At length they came and beset our own house, and quickly it was the dolefullest day that ever mine eyes saw. The House stood upon the edg of a hill; some of the Indians got behind the hill, others into the Barn, and others behind any thing that could shelter them; from all which places they shot against the House, so that the Bullets seemed to fly like hail; and quickly they wounded one man among us, then another, and then a third. About two hours (according to my observation, in that amazing time) they had been about the house before they prevailed to fire it (which they did with Flax and Hemp, which they brought out of the Barn, and there being no defence about the House, only two Flankers at two opposite corners and one of them not finished); they fired it once and one ventured out and quenched it, but they quickly fired it again, and that took. Now is the dreadfull hour come, that I have often heard of (in time of War, as it was the case of others) but now mine eyes see it. Some in our house were fighting for their lives, others wallowing in their blood, the House on fire over our heads, and the bloody Heathen ready to knock us on the head, if we stired out. Now might we hear Mothers & Children crying out for themselves, and one another, Lord, What shall we do? Then I took my Children (and one of my sisters, hers) to go forth and leave the house: but as soon as we came to the dore and appeared, the Indians shot so thick that the bulletts
at shall we acaying out föred out. **
the and leave the house but as soon as we came
and threw them, so that we were fain to give back. We had six stout Dogs belonging to our Garrison, but none of them would stir, though another time, if any Indian had come to the door, they were ready to fly upon him and tear him down. The Lord hereby would make us the more to acknowledge his hand, and to see that our help is alwayes in him. But out we must go, the fire increasing, and coming along behind us, roaring, and the Indians gaping before us with their Guns, Spears and Hatchets to devour us. No sooner were we out of the House, but my Brother in Law (being before wounded, in defending the house, in or near the throat) fell down dead, whereat the Indians scornfully shouted, and hallowed, and were presently upon him, stripping off his cloaths; the bulletts flying thick, one went through my side, and the same (as would seem) through the bowels and hand of my dear Child in my arms. One of my elder Sisters Children, named William, had then his Leg broken, which the Indians perceiving, they knockt him on head. Thus were we butchered by those merciless Heathen, standing amazed, with the blood running down to our heels. My eldest Sister being yet in the House, and seeing those wofull sights, the Infidels haling Mothers one way, and Children another, and some wallowing in their blood; and her elder Son telling her that her Son William was dead, and my self was wounded, she said, And, Lord let me dy with them; which was no sooner said, but she was struck with a Bullet, and fell down dead over the threshold. I hope she is reaping the fruit of her good labours, being faithfull to the service of God in her place. In her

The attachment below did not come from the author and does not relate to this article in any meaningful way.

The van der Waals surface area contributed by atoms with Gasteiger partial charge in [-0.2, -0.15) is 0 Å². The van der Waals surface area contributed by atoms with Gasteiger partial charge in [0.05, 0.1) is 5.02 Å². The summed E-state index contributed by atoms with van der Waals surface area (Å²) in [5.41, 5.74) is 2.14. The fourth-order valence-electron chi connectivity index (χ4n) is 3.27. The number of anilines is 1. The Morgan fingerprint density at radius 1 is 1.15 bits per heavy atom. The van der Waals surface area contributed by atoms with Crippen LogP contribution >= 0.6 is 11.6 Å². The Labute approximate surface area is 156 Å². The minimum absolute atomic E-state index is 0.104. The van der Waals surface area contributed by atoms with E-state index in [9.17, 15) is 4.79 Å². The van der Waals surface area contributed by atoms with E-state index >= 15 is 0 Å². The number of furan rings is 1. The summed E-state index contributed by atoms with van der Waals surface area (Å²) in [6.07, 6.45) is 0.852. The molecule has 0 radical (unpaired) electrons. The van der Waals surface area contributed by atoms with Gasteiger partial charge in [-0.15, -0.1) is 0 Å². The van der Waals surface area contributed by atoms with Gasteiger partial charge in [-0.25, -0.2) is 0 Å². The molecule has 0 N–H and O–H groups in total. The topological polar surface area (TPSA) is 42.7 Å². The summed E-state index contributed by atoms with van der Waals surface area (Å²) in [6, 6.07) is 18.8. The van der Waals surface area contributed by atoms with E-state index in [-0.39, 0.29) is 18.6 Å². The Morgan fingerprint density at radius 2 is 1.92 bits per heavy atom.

If I were along with us; Ipole way, and the
younger years she lay under much trouble upon spiritual accounts, till it pleased God to make that precious Scripture take hold of her heart, 2 Cor. 12.9. And he said unto me my Grace is sufficient for thee. More then twenty years after I have heard her tell how sweet and comfortable that place was to her. But to return: The Indians laid hold of me, pulling me on[e] way, and the Children another, and said, Come go along with us; I told them they would kill me: they answered, If I were willing to go along with them, they would not hurt me.
Oh the dolefull sight that now was to behold at this House! Come, behold the works of the Lord, what dissolations he has made in the Earth. Of thirty seven persons who were in this one House, none escaped either present death, or a bitter captivity, save only one, who might say as he, Job. 1. 15. And I only am escaped alone to tell the News. There were twelve killed, some shot, some stab'd with their Spears, some knock'd down with their Hatchets. When we are in prosperity, Oh the little that we think of such dreadfull sights, and to see our dear Friends, and Relations ly bleeding out their heart-blood upon the ground. There was one who was chopt into the head with a Hatchet, and stript naked, and yet was crawling up and down. It is a solemn sight to see so many Christians lying in their blood, some here, and some there, like a company of Sheep torn by Wolves. All of them stript naked by a company of hell-hounds, roaring, singing, ranting and insulting, as if they would have torn our very hearts out; yet the Lord by his Almighty power preserved a number of us from death, for there were twenty-four of us taken alive and carried Captive.
I had often before this said, that if the Indians should come, I should chuse rather to be killed by them then taken alive but when it came to the tryal my mind changed; their glittering weapons so daunted my spirit, that I chose rather to go along with those (as I may say) ravenous Bears, then that moment to end my dayes; and that I may the better declare what happened to me during that grievous Captivity I shall particularly speak of the severall Removes we had up and down the Wilderness.
The first Remove Now away we must go with those Barbarous Creatures, with our bodies wounded and bleeding, and our hearts no less than our